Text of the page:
git and bzr
cworth at cworth.org
Thu Nov 30 00:05:16 GMT 2006
On Wed, 29 Nov 2006 12:45:18 -0800 (PST), Linus Torvalds wrote:
> Nothing forces you to change the index. None of the normal operations do
> that, for example, and you really have to _explicitly_ ask git to update
> the index for you.
Yes, this is goog.
> Why? I mean really.. Why do people mind the index? If you've not done
> anything to explicitly update it, and you just write "git commit", it will
> tell you exactly which files are dirty, which files are untracked, and
> then say "nothing to commit".
To start with, that message confuses a lot of new users. "What do you
mean there's nothing to commit? I just made changes. And I know you
noticed them because you just mentioned the names of the files with
the changes to me!".
So at the very least, there's some missing guidance as to how to get
from the "nothing to commit" stage to actually commit the files the
user was trying to commit when they typed "git commit" in the first
> Maybe we shouldn't even say "use git-update-index to mark for commit", we
> should just say "use 'git commit -a' to mark for commit",
Yes, I submitted a patch for this. I don't think Junio picked it up
because it got him thinking about all the other situations where "git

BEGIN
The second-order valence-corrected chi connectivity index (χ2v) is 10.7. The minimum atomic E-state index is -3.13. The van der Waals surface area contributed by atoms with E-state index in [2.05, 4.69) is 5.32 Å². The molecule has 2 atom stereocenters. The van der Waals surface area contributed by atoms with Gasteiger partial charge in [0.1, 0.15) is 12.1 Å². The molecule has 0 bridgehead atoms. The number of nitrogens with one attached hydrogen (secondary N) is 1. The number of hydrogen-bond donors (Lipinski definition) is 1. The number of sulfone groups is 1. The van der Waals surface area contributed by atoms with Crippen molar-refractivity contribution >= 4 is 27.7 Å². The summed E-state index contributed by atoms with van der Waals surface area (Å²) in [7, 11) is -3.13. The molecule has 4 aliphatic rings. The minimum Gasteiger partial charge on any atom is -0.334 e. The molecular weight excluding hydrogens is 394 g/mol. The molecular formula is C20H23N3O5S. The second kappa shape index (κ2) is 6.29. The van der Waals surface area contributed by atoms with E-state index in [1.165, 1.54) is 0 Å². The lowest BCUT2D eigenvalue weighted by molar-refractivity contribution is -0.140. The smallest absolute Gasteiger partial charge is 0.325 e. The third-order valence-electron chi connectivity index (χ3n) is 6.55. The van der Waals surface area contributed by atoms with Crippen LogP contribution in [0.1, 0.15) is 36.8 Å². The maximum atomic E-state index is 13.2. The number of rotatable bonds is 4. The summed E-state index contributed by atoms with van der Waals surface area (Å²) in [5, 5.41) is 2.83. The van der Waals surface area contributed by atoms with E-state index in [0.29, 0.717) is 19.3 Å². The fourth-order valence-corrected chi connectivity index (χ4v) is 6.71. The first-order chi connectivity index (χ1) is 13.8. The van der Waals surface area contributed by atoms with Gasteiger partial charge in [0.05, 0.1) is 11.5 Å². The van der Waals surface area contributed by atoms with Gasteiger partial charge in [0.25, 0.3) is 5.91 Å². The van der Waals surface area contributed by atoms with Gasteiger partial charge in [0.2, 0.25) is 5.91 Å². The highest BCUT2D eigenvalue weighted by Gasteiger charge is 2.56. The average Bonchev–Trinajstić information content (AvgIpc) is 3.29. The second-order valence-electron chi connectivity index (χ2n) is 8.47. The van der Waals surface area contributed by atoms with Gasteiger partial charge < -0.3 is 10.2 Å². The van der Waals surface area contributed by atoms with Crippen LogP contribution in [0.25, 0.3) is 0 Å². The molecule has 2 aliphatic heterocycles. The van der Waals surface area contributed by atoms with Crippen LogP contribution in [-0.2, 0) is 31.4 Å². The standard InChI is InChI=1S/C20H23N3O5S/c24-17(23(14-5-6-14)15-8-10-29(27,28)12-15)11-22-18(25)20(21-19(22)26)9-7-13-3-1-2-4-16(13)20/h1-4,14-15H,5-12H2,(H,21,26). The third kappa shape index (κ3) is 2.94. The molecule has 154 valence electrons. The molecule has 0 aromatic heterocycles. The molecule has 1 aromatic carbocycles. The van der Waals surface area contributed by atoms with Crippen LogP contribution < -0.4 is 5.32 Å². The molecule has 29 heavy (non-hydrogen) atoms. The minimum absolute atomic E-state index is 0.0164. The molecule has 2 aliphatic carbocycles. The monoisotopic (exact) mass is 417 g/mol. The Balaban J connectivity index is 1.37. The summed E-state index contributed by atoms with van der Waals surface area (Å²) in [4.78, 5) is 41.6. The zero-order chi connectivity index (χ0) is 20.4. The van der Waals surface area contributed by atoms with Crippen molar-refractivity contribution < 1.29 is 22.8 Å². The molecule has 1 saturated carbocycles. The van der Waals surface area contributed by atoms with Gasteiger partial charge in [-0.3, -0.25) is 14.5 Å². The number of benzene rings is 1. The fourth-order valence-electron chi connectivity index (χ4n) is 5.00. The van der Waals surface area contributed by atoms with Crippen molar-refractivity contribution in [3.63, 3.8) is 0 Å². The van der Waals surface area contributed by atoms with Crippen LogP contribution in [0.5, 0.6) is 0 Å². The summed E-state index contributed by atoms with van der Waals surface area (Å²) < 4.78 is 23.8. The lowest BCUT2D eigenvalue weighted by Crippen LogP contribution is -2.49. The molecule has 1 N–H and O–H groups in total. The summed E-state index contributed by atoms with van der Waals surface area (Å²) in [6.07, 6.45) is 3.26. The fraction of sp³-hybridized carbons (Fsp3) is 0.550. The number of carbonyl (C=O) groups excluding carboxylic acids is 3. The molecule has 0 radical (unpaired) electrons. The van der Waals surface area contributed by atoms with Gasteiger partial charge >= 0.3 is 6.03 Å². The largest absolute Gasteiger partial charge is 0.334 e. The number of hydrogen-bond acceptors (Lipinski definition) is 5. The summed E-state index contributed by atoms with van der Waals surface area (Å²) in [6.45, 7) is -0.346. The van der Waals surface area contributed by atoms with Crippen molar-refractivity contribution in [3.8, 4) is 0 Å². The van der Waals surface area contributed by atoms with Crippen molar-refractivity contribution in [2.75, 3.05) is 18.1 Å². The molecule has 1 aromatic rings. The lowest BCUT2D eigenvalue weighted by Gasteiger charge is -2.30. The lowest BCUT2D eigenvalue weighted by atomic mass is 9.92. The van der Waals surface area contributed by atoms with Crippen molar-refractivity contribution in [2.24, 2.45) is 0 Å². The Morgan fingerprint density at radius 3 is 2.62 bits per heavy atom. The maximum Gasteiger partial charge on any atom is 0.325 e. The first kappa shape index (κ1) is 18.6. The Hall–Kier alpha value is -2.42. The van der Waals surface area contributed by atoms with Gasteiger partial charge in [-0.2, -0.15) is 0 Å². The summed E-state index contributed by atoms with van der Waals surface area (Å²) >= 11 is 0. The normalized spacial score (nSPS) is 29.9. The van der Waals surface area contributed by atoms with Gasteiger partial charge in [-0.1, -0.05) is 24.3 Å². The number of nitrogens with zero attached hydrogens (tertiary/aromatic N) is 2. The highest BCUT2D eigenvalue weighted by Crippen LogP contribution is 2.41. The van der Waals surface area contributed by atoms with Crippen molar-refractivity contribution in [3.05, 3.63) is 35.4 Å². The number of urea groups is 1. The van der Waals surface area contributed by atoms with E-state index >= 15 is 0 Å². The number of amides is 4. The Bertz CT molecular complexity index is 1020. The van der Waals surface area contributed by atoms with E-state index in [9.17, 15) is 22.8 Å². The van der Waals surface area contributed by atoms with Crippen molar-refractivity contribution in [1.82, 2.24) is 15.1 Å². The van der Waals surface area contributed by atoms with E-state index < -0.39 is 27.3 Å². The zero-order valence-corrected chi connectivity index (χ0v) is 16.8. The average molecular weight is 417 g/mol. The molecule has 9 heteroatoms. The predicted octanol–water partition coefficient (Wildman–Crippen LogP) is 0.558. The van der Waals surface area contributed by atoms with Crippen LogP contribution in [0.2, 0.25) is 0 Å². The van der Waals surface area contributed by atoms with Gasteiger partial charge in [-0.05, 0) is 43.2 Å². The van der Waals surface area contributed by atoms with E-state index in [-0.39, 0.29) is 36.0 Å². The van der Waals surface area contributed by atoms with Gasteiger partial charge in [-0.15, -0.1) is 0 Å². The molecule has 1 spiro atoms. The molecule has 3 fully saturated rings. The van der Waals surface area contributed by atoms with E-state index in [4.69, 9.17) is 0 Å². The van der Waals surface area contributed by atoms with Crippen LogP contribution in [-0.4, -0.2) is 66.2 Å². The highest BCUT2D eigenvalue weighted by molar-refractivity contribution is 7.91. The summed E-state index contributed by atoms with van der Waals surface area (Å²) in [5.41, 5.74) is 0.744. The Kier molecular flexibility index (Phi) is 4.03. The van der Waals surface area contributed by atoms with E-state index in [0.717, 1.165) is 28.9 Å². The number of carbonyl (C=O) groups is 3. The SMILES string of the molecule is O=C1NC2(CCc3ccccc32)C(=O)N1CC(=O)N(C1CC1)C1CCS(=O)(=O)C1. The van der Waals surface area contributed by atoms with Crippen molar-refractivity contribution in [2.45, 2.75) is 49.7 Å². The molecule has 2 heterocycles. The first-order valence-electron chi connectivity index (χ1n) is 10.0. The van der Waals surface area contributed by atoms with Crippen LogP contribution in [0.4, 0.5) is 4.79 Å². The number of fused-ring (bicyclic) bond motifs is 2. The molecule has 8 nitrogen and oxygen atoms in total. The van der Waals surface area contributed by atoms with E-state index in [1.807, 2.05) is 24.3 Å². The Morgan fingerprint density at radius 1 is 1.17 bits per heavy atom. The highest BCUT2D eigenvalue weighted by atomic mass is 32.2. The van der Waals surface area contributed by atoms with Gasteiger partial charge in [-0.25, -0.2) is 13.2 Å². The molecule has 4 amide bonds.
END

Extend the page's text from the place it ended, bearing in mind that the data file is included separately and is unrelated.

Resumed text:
status" doesn't give as much guidance as it should
Even with that, the user has to go through the process of:
"hmm... why didn't that work"
git commit -a
That's not a _huge_ problem, but it is a little road-bump that a lot of
people meet on their first attempt at git. In the thread on the fedora
mailing list that prompted my first "user-interface warts" and the
patch I mentioned above, the process was worse:
"hmm... why didn't that work"
"crap... it still didn't work even when I did what it told me to do"
Here's the original version of that report:
> And the ADVANTAGES of the index are legion. You may not appreciate them
> initially, but the disadvantages people talk about really don't exist in
> real life, and once you actually start doing merges with conflicts, and
> fix things up one file at a time (and perhaps take a break and do
> something else before you come back to the rest of the conflicts), the
> index saves your sorry ass, and is a _huge_ advantage.
In none of these recent threads have I been arguing disadvantages of
the index. I'm really just trying to remove one small hurdle that
does trip up new users, (see above). I'm not trying to introduce any
large conceptual change into how git works, nor even what experienced
> So get over your fears, and just ignore it, and things will be fine.
Let's help people do exactly that by making the behavior of "git
commit -a" be the default for "git commit".
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